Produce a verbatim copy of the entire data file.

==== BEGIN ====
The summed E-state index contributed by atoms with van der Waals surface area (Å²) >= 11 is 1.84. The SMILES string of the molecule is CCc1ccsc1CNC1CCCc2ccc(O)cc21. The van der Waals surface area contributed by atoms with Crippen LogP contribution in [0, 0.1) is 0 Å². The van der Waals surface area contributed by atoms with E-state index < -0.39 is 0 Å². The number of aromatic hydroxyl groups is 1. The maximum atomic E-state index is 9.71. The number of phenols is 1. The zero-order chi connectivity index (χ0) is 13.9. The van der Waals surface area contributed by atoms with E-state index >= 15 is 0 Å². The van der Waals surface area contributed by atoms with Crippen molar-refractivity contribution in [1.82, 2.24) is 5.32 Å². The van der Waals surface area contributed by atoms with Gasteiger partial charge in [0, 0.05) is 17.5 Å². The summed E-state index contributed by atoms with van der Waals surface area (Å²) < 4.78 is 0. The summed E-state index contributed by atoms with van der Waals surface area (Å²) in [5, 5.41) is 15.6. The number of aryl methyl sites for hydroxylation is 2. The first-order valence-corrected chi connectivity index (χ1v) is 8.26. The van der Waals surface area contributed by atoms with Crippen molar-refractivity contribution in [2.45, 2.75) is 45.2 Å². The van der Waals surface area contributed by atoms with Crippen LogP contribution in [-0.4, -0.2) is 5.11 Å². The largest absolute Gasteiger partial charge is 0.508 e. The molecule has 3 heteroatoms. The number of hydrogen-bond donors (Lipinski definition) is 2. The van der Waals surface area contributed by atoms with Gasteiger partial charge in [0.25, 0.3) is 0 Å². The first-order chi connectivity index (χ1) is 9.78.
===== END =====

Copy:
The summed E-state index contributed by atoms with van der Waals surface area (Å²) >= 11 is 1.84. The SMILES string of the molecule is CCc1ccsc1CNC1CCCc2ccc(O)cc21. The van der Waals surface area contributed by atoms with Crippen LogP contribution in [0, 0.1) is 0 Å². The van der Waals surface area contributed by atoms with E-state index < -0.39 is 0 Å². The number of aromatic hydroxyl groups is 1. The maximum atomic E-state index is 9.71. The number of phenols is 1. The zero-order chi connectivity index (χ0) is 13.9. The van der Waals surface area contributed by atoms with E-state index >= 15 is 0 Å². The van der Waals surface area contributed by atoms with Crippen molar-refractivity contribution in [1.82, 2.24) is 5.32 Å². The van der Waals surface area contributed by atoms with Gasteiger partial charge in [0, 0.05) is 17.5 Å². The summed E-state index contributed by atoms with van der Waals surface area (Å²) < 4.78 is 0. The summed E-state index contributed by atoms with van der Waals surface area (Å²) in [5, 5.41) is 15.6. The number of aryl methyl sites for hydroxylation is 2. The first-order valence-corrected chi connectivity index (χ1v) is 8.26. The van der Waals surface area contributed by atoms with Crippen molar-refractivity contribution in [2.45, 2.75) is 45.2 Å². The van der Waals surface area contributed by atoms with Crippen LogP contribution in [-0.4, -0.2) is 5.11 Å². The largest absolute Gasteiger partial charge is 0.508 e. The molecule has 3 heteroatoms. The number of hydrogen-bond donors (Lipinski definition) is 2. The van der Waals surface area contributed by atoms with Gasteiger partial charge in [0.25, 0.3) is 0 Å². The first-order chi connectivity index (χ1) is 9.78.